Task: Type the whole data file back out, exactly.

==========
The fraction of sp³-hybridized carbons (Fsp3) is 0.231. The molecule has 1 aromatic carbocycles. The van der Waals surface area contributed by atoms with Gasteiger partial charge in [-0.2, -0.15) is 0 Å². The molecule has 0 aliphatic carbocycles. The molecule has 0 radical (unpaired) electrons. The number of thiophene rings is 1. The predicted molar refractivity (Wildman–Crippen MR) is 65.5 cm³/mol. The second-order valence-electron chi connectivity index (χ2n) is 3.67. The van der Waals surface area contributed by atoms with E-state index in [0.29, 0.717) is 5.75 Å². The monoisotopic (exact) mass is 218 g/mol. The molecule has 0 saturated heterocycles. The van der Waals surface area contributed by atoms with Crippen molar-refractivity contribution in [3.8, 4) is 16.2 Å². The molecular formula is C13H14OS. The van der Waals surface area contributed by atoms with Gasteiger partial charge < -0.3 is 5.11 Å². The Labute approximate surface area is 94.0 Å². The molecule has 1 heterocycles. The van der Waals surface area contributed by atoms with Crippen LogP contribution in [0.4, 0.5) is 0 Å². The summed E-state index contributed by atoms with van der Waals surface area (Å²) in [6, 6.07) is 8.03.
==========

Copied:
The fraction of sp³-hybridized carbons (Fsp3) is 0.231. The molecule has 1 aromatic carbocycles. The van der Waals surface area contributed by atoms with Gasteiger partial charge in [-0.2, -0.15) is 0 Å². The molecule has 0 aliphatic carbocycles. The molecule has 0 radical (unpaired) electrons. The number of thiophene rings is 1. The predicted molar refractivity (Wildman–Crippen MR) is 65.5 cm³/mol. The second-order valence-electron chi connectivity index (χ2n) is 3.67. The van der Waals surface area contributed by atoms with E-state index in [0.29, 0.717) is 5.75 Å². The monoisotopic (exact) mass is 218 g/mol. The molecule has 0 saturated heterocycles. The van der Waals surface area contributed by atoms with Crippen molar-refractivity contribution in [3.8, 4) is 16.2 Å². The molecular formula is C13H14OS. The van der Waals surface area contributed by atoms with Gasteiger partial charge < -0.3 is 5.11 Å². The Labute approximate surface area is 94.0 Å². The molecule has 1 heterocycles. The van der Waals surface area contributed by atoms with Crippen LogP contribution in [0.4, 0.5) is 0 Å². The summed E-state index contributed by atoms with van der Waals surface area (Å²) in [6, 6.07) is 8.03.